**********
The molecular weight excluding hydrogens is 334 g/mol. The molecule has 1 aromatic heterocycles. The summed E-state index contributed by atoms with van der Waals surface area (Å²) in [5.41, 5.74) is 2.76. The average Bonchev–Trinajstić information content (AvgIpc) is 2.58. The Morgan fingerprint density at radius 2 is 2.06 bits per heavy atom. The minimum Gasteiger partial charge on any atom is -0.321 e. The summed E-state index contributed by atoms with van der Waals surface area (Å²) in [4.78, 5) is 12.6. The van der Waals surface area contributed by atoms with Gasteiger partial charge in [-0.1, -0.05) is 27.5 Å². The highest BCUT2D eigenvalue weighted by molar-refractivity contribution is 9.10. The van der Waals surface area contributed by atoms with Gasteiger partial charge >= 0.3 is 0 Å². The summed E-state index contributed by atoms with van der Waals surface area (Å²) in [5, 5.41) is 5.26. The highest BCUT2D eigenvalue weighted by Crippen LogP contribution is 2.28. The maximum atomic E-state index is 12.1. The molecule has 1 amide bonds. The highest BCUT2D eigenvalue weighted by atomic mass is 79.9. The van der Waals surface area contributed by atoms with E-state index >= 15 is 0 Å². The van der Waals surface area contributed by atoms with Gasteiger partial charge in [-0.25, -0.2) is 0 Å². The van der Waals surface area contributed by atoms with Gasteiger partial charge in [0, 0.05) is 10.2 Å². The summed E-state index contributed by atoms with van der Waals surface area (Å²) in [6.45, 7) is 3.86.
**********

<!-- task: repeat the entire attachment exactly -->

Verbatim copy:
The molecular weight excluding hydrogens is 334 g/mol. The molecule has 1 aromatic heterocycles. The summed E-state index contributed by atoms with van der Waals surface area (Å²) in [5.41, 5.74) is 2.76. The average Bonchev–Trinajstić information content (AvgIpc) is 2.58. The Morgan fingerprint density at radius 2 is 2.06 bits per heavy atom. The minimum Gasteiger partial charge on any atom is -0.321 e. The summed E-state index contributed by atoms with van der Waals surface area (Å²) in [4.78, 5) is 12.6. The van der Waals surface area contributed by atoms with Gasteiger partial charge in [-0.1, -0.05) is 27.5 Å². The highest BCUT2D eigenvalue weighted by molar-refractivity contribution is 9.10. The van der Waals surface area contributed by atoms with Gasteiger partial charge >= 0.3 is 0 Å². The summed E-state index contributed by atoms with van der Waals surface area (Å²) in [5, 5.41) is 5.26. The highest BCUT2D eigenvalue weighted by Crippen LogP contribution is 2.28. The maximum atomic E-state index is 12.1. The molecule has 1 amide bonds. The highest BCUT2D eigenvalue weighted by atomic mass is 79.9. The van der Waals surface area contributed by atoms with E-state index >= 15 is 0 Å². The van der Waals surface area contributed by atoms with Gasteiger partial charge in [-0.25, -0.2) is 0 Å². The van der Waals surface area contributed by atoms with Gasteiger partial charge in [0, 0.05) is 10.2 Å². The summed E-state index contributed by atoms with van der Waals surface area (Å²) in [6.45, 7) is 3.86.